Two years later, that's exactly what happened. In 2010, Delta pulled its Salt Lake City route. Horizon had ended its Seattle route in 2009, and in 2011 dropped its Los Angeles flights. That left Humboldt County flyers with one option: United Air to San Francisco.
It's arguably Humboldt County's most important hub, but the lack of options seems to have discouraged flyers. Enplanements have been falling since 2009, with just 53,000 people boarding planes out of Humboldt County in 2014.
Jacobs says that reduced service has led people to drive out of the area to catch flights, increasing enplanements at the Santa Rosa airport (which went up 6 percent between 2012 and 2013) and Medford, Oregon (which actually saw a 2 percent decrease in enplanements during the same time period).
It's a chicken-egg problem, she says. "When our community goes to other airports, all they're doing is boosting that airport. More flights and more destinations? We really don't get that until more people fly out [of ACV]."
There's less air service, certainly. But the dwindling number of flyers has to do with perception as well, Jacobs says, adding that misconceptions continue to swirl about the quality and reliability of ACV's air service.
Back-to-back runway improvement projects at ACV and San Francisco over the last several years led to cancellations and delays, which frustrated community members. Those projects are finished now, but the perception that ACV is unreliable — stemming from a 50 percent on-time arrival rate in 2008 — persists. But delays have gone down steadily in recent years; 76 percent arrived on time in 2014, and ACV beat the national average for on-time arrivals in January, 2015.
Another perception that plagues ACV is that fares are rising, and it's very real. The average cost of a one-way ticket out of ACV has more than doubled since 2005, from $129 to $275 in 2013, according to data provided by Jacobs. Part of that is due to rising fuel costs and the financial downturn of 2008, but it's hard to imagine that having an additional airline company serving the community wouldn't create some more competitive pricing.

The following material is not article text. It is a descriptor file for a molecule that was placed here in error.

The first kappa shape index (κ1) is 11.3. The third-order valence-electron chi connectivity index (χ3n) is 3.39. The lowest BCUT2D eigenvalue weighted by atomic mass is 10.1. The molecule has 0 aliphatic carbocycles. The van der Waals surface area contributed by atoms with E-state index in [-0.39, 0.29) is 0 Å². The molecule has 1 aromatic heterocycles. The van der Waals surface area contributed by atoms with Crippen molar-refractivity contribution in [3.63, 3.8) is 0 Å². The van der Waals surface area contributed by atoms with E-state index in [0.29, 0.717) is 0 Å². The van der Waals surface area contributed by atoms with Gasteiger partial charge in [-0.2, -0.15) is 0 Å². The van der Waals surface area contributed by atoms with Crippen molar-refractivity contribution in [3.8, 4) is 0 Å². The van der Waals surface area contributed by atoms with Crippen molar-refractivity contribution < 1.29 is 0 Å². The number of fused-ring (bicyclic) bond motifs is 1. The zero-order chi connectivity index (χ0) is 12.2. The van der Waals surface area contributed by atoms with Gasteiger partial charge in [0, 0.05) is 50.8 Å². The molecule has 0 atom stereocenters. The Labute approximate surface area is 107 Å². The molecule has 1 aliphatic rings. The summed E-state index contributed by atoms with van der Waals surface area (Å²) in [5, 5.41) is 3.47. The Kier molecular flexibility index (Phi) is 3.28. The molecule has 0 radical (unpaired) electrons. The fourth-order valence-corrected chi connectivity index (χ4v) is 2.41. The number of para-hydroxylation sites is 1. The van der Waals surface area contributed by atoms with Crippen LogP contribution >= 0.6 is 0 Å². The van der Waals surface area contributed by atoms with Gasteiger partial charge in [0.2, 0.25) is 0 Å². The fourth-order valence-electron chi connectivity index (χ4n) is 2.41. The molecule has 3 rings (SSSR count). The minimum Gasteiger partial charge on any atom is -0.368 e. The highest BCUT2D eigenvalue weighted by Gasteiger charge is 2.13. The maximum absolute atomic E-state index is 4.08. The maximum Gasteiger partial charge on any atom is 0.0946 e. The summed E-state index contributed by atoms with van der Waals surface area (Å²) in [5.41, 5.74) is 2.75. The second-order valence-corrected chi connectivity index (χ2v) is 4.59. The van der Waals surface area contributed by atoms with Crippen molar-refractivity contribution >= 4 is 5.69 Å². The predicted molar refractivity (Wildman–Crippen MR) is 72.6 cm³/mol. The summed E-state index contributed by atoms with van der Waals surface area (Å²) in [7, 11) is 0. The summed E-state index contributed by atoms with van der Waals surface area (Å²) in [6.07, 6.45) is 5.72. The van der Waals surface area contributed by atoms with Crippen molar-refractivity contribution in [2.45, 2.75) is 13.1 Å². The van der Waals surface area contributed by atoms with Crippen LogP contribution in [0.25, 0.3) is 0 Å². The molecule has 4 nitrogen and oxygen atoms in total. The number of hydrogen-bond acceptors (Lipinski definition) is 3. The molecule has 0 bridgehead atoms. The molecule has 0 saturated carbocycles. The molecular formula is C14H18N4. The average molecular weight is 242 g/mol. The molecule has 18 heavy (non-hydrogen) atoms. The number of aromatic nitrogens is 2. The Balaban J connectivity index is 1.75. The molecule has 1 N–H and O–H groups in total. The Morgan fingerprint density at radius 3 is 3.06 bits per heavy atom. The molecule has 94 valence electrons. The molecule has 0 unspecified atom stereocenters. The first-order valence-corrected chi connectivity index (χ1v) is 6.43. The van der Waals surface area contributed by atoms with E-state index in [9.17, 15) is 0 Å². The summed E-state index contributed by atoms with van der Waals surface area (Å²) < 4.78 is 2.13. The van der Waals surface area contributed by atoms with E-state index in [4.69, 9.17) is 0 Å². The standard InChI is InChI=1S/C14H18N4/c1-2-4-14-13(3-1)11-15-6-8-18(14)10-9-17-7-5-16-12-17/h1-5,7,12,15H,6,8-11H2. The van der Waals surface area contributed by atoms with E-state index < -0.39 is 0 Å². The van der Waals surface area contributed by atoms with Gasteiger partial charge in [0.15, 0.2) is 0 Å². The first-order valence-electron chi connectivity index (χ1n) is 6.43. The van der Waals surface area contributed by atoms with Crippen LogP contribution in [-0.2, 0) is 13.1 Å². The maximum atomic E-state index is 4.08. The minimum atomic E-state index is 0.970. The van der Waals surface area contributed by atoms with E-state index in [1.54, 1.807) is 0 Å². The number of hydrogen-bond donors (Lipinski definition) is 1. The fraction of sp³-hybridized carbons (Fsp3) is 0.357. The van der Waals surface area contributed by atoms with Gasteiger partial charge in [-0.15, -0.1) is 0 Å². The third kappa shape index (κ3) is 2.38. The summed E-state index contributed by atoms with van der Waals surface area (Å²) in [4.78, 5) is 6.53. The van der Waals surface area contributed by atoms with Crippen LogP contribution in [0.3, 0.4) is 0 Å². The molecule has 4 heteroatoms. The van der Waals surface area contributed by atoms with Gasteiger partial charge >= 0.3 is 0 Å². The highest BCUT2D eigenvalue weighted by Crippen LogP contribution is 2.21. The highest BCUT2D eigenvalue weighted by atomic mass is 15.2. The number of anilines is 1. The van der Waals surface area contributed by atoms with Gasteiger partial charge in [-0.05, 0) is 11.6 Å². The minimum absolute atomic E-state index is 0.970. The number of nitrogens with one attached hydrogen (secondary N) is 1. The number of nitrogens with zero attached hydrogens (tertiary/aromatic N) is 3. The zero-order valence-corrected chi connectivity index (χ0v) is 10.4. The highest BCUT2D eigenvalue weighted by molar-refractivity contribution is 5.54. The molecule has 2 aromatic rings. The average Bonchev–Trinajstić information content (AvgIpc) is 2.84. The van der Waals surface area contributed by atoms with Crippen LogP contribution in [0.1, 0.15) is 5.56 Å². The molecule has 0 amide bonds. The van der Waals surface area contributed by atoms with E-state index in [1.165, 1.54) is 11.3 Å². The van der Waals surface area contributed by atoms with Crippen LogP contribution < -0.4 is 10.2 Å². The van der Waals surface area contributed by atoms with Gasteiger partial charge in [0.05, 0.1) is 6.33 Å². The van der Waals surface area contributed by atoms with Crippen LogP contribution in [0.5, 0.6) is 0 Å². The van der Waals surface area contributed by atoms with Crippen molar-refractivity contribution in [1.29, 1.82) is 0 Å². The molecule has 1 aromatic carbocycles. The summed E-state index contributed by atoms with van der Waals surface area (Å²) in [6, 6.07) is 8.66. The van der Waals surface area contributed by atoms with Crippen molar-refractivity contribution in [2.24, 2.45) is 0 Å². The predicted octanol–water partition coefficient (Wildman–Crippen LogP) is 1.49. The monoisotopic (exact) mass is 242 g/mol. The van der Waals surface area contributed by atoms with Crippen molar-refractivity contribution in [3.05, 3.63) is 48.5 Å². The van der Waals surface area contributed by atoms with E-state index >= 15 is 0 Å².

Much of Jacobs' work consists of going out into the community — to schools, organizations, businesses — to tout the reliability of ACV, pitching for people to utilize the local airport and show airlines that the demand and need for additional destinations exist.
Another major part of her job is selling Humboldt County — hard.
Attracting airlines has become an ultra-competitive sport.
Bass didn't show up in Denver to pitch Humboldt County by herself. She described her role as that of a cheerleader — the smiling face of Humboldt County — but Jacobs was also there, bringing the down-to-business edge necessary to win over airlines.
"It's very important to show airlines love," Jacobs said. "Especially the ones we already have." She hinted that Delta's departure after two years of Salt Lake City service may have been the result of less-than-goodwill from the community.
Jacobs has been trying to rebuild that goodwill, but she also brings her networking and data to those conferences: facts and figures from previous routes out of ACV, the knowledge of airport improvements, and the feasibility of a host of incentives that can be bargained with, depending on the desirability of a route the airline might offer.
"It's a shark tank," Jacobs said. "You go very polished, you know your stuff."
As Jacobs describes it, airline companies have been losing money since the U.S. deregulated them in the late 1970s. The now-defunct regulatory agency had essentially been taken over by the industry, leading to very high fares. In 1978, "Federal controls over the entry and exit of airlines, flight schedules, airfares and quality of service were abolished," according to an article by The Public Good Initiative director David Morris. "Financial oversight was abandoned. Only airline safety remained under federal regulation."
Combined with dropping oil prices and newfound competition, fares plummeted, the standard thinking goes, democratizing air travel throughout the country. Deregulation was lauded across the political spectrum. According to Morris, the act's success goes virtually uncontested.